Kennedy: The gay marriage justice

Kennedy: The gay marriage justice
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Anthony Kennedy on Friday enshrined his legacy as the gay marriage justice.  

He cast the decisive vote in favor of legalizing same-sex marriage, handing another triumph to the court’s liberal wing after the ruling in 2013 that struck down the Defense of Marriage Act (DOMA).

Kennedy was the author of both opinions, in both cases making the case for gay rights in sweeping, emotional terms.

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“No union is more profound than marriage, for it embodies the highest ideals of love, fidelity, devotion, sacrifice, and family,” Kennedy wrote in a widely quoted passage at the end of Friday’s ruling.

“It would misunderstand these men and women to say they disrespect the idea of marriage. Their plea is that they do respect it, respect it so deeply that they seek to find its fulfillment for themselves. Their hope is not to be condemned to live in loneliness, excluded from one of civilization’s oldest institutions. They ask for equal dignity in the eyes of the law. The Constitution grants them that right.”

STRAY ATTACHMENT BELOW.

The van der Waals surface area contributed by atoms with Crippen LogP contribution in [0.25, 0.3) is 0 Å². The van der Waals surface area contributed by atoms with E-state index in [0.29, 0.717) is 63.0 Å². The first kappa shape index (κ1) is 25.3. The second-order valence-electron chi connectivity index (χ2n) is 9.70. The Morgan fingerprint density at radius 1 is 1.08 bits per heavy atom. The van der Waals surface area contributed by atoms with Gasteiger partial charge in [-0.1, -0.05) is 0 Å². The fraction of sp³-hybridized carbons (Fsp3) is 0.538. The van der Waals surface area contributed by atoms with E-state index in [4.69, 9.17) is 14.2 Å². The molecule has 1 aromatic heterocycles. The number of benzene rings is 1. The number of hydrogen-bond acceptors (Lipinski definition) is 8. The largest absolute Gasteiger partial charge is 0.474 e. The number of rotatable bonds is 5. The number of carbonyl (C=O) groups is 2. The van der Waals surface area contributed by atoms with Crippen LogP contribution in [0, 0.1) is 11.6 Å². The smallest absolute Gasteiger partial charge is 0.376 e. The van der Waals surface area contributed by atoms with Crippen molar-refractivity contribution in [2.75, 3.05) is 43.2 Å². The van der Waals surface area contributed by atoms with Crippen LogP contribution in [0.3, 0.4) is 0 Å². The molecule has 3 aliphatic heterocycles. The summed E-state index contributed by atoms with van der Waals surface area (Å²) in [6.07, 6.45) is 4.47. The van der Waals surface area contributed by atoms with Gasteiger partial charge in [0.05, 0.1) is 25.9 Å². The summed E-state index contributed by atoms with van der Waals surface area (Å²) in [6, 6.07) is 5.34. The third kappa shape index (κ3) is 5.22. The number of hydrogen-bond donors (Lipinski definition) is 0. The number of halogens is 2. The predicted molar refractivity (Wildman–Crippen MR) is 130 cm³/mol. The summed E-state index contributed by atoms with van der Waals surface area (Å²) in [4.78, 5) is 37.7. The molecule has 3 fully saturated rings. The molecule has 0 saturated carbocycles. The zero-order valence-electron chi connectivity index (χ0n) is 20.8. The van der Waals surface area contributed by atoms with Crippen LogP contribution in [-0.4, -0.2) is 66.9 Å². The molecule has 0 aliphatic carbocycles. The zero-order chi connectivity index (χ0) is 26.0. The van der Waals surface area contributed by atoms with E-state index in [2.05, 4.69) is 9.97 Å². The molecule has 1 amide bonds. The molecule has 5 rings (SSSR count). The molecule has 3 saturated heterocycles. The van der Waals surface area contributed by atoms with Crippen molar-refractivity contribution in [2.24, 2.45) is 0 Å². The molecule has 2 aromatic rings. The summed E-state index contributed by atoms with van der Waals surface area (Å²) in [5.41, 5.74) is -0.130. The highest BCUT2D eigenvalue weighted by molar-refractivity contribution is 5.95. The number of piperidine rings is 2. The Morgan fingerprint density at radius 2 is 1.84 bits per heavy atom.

“Justice Kennedy” became a top trending topic on Twitter right after the ruling was announced, with gay rights supporters across the country celebrating his role in the ruling.

The plaudits from supporters of gay marriage is an unlikely twist in the judicial career of Kennedy, an appointee of former President Reagan who has long played the role of ideological wild card on the court.

With four of the justices seen as ideologically conservative, and four as ideologically liberal, it has increasingly fallen to Kennedy to break the tie in divisive cases.

The road to Friday’s ruling legalizing gay marriage was paved by the DOMA decision, which found that the federal government could not refuse to recognize gay marriages allowed by the states. 

Ahead of that decision, all eyes were on Kennedy, with speculation swirling about whether he would make a major ideological break with the court’s conservatives to strike down the Clinton-era law.

In the end, he not only voted with the court’s liberal wing to abolish DOMA but wrote an opinion that made the case for gay rights in moral terms.

The Defense of Marriage Act “humiliates tens of thousands of children being raised by same-sex couples,” Kennedy wrote, and serves to “degrade” some marriages in the eyes of society.

Justice Antonin Scalia warned Kennedy's ruling was so broad in scope that gay marriage bans would fall across the country.

“By formally declaring anyone opposed to same-sex marriage an enemy of human decency, the majority arms well every challenger to a state law restricting marriage to its traditional definition,” Scalia wrote in his 2013 dissent.

That warning proved prophetic, as the DOMA decision set off a chain reaction of lower court rulings that abolished gay marriage bans across the country.

It was those rulings that led to Friday’s landmark decision, with states appealing to the highest court in the land for permission to restore the gay marriage bans put in place by voters.